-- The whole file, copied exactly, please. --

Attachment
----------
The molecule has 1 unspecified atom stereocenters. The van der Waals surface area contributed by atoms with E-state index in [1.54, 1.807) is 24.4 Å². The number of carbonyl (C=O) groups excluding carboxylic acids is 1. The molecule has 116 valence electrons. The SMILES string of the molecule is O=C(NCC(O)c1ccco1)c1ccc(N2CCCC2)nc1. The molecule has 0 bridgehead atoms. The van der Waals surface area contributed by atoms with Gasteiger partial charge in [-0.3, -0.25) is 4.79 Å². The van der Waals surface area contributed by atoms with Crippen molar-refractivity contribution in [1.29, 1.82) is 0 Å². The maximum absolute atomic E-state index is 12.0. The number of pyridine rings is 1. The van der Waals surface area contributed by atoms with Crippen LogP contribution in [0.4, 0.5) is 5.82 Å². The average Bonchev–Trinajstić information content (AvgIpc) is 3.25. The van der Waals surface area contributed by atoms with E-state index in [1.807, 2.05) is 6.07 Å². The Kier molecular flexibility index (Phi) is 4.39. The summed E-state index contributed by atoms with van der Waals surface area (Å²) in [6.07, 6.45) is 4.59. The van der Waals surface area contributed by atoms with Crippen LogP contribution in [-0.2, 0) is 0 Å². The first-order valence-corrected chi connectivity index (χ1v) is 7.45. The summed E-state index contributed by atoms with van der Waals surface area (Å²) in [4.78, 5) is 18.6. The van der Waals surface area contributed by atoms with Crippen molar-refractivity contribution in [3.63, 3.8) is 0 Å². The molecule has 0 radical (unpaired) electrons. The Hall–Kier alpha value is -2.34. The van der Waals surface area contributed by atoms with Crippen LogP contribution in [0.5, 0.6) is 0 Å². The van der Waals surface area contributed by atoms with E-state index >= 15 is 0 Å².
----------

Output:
The molecule has 1 unspecified atom stereocenters. The van der Waals surface area contributed by atoms with E-state index in [1.54, 1.807) is 24.4 Å². The number of carbonyl (C=O) groups excluding carboxylic acids is 1. The molecule has 116 valence electrons. The SMILES string of the molecule is O=C(NCC(O)c1ccco1)c1ccc(N2CCCC2)nc1. The molecule has 0 bridgehead atoms. The van der Waals surface area contributed by atoms with Gasteiger partial charge in [-0.3, -0.25) is 4.79 Å². The van der Waals surface area contributed by atoms with Crippen molar-refractivity contribution in [1.29, 1.82) is 0 Å². The maximum absolute atomic E-state index is 12.0. The number of pyridine rings is 1. The van der Waals surface area contributed by atoms with Crippen LogP contribution in [0.4, 0.5) is 5.82 Å². The average Bonchev–Trinajstić information content (AvgIpc) is 3.25. The van der Waals surface area contributed by atoms with E-state index in [1.807, 2.05) is 6.07 Å². The Kier molecular flexibility index (Phi) is 4.39. The summed E-state index contributed by atoms with van der Waals surface area (Å²) in [6.07, 6.45) is 4.59. The van der Waals surface area contributed by atoms with Crippen LogP contribution in [-0.2, 0) is 0 Å². The first-order valence-corrected chi connectivity index (χ1v) is 7.45. The summed E-state index contributed by atoms with van der Waals surface area (Å²) in [4.78, 5) is 18.6. The van der Waals surface area contributed by atoms with Crippen molar-refractivity contribution in [3.63, 3.8) is 0 Å². The molecule has 0 radical (unpaired) electrons. The Hall–Kier alpha value is -2.34. The van der Waals surface area contributed by atoms with Crippen LogP contribution in [0.5, 0.6) is 0 Å². The van der Waals surface area contributed by atoms with E-state index >= 15 is 0 Å².